Tales from Moonshiney Hall by S.R.Hill

This book is much scarier than dipping into its first few pages might make it seem. The title is quite cosy: it conjures up an image of Dickensian characters sitting round a fire, telling ghost stories.

And, indeed, this is the frame of the book, albeit in modern dress.  A ‘businessman with an interest in the paranormal’ hires Moonshiny Hall for a dinner party on Hallowe’en, choosing the house because of its ‘unquiet’ reputation.

The host asks each of his guests to tell a tale about their own paranormal experiences, and even the group’s sceptic obliges, starting them off with an affecting story about a friend’s childhood.  The story-telling then goes around the table, to a young woman social-worker, a shy young student, an ex-military policeman, and the widow of a Tory MP.

It’s in these stories that the book shows its quality. They are much more modern and varied than I expected, and a lot more disturbing.The second, for instance, is set at a Municipal Waste Recycling Unit: a more modern and less cosy or spooky setting could hardly be imagined.  Yet this story rises to a pitch of horror that few ghost stories I’ve read can equal (and I’ve read a lot.)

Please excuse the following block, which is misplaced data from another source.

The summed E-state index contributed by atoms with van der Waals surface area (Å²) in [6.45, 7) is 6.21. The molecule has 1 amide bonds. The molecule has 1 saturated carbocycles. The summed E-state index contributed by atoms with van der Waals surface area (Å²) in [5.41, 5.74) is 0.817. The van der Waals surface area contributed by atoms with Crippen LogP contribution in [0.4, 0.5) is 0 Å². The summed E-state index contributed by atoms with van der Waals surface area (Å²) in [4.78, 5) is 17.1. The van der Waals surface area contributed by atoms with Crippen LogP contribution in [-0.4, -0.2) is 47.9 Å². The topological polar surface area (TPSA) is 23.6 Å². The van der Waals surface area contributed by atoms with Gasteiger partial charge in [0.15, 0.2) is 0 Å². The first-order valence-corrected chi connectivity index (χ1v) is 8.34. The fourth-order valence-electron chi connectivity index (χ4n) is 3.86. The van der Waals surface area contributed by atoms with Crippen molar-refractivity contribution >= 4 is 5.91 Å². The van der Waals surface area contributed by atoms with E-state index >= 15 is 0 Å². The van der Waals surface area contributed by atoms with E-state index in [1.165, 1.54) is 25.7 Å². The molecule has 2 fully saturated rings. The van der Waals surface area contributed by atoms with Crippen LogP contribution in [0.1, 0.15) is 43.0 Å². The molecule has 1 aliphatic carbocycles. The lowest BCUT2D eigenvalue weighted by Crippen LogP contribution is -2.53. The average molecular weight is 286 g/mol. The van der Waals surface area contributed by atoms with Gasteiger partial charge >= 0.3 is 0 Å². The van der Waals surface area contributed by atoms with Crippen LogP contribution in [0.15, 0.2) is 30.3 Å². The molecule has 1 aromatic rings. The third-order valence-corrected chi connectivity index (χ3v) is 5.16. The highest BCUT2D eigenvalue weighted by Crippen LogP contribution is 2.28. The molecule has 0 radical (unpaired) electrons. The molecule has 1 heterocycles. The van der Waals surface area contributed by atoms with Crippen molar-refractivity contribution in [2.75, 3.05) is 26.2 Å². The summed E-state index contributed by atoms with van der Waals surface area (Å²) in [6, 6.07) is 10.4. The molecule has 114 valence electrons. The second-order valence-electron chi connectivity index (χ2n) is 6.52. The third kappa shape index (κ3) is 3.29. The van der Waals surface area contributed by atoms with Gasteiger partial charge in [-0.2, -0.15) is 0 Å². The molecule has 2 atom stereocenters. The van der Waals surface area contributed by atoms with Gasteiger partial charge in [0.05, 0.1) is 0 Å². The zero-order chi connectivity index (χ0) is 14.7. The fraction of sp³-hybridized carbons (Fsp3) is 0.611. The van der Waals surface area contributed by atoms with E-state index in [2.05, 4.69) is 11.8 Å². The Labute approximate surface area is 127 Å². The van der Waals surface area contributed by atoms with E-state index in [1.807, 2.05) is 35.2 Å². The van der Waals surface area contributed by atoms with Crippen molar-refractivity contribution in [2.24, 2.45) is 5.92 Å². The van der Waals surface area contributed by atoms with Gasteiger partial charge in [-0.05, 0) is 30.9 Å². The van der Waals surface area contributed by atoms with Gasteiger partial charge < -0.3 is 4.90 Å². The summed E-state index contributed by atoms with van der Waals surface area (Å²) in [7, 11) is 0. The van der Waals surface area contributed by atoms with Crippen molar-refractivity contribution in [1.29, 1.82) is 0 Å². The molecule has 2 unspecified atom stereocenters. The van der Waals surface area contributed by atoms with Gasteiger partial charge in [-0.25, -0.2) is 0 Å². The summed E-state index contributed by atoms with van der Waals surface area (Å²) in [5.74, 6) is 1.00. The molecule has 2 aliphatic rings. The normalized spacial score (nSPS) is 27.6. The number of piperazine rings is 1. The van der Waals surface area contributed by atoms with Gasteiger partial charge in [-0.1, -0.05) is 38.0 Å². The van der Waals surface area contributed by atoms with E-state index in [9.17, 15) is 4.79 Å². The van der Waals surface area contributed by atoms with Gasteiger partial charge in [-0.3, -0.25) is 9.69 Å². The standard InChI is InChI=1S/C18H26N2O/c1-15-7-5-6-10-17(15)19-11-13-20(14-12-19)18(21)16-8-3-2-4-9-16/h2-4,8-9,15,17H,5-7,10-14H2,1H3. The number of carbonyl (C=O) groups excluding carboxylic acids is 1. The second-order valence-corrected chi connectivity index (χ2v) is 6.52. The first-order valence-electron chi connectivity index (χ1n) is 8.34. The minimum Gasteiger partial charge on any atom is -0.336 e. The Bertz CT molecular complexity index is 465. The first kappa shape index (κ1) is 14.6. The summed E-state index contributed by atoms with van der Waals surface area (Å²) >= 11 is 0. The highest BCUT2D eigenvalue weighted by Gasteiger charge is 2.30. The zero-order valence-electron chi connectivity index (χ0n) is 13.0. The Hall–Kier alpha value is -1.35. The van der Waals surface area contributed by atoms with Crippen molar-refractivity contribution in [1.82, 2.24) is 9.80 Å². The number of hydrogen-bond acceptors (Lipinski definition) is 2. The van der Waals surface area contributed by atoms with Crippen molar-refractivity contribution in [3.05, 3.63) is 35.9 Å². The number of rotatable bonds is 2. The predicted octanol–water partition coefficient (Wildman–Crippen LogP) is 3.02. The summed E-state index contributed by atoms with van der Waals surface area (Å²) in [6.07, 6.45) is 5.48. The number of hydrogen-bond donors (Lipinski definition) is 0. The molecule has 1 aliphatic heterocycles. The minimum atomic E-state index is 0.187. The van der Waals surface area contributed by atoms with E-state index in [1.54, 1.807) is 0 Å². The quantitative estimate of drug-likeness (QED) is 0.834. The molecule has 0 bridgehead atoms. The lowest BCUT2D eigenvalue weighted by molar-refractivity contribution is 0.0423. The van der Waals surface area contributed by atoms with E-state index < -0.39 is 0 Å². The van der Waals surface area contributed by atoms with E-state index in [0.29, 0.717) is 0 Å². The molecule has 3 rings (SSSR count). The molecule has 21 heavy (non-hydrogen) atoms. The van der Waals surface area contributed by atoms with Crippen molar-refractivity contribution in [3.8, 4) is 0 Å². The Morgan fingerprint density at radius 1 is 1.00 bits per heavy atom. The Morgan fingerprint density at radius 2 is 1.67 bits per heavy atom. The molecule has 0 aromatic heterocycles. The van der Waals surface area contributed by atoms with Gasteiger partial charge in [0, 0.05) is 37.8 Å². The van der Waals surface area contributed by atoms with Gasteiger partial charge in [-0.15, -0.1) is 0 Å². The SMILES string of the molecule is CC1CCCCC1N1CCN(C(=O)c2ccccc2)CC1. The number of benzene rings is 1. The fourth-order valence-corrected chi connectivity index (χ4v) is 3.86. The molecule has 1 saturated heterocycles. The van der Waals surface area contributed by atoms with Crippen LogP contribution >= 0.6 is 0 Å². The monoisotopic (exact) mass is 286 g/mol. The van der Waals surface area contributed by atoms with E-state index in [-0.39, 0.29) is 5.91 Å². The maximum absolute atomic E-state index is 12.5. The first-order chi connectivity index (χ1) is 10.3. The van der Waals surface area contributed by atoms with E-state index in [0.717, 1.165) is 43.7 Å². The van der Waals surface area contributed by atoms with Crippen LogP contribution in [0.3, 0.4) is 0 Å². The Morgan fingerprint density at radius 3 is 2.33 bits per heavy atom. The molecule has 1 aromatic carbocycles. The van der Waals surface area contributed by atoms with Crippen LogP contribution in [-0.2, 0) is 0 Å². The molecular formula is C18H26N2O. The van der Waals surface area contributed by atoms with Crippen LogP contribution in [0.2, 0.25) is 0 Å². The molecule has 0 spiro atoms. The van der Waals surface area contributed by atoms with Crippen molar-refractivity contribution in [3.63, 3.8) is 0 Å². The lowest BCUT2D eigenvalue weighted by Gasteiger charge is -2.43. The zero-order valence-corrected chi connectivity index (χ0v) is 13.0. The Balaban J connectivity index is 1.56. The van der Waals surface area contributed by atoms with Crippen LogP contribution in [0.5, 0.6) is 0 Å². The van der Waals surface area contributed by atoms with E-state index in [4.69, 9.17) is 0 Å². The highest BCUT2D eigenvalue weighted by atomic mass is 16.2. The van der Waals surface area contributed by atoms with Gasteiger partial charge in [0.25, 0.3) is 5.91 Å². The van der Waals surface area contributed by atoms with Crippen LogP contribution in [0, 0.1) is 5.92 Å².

As with the best writers of ghost stories, such as James, or Le Fanu, Stuart Hill has a knack of evoking, in a few words, the movements and sounds that make our flesh creep, whether it’s the soft impact of a body against our door when we’re alone in a flat at night, or something shadowy moving with ‘the loathsome grace of a hunting spider’.

The voices of the different story-tellers are varied too, whether it’s the crisp, controlled voice of the Tory wife, the bluff and humorous voice of the Redcap, the young social worker or the student.

In my download of the book there were some annoying technical hitches.  At one point the print became very large, and in several places it’s necessary to click forward through blank pages before finding the next chapter – but then, conventional books have typos and, occasionally, pages missing or printed out of order.  These small faults don’t affect the quality of the stories, which is very high.

This book is certainly for adults: far too disturbing for children.  Anyone who loves ghost stories, and that grue that only a well-told story can give, will enjoy Tales From Moonshiny Hall.

 Reviewed by Susan Price 

Available in Kindle format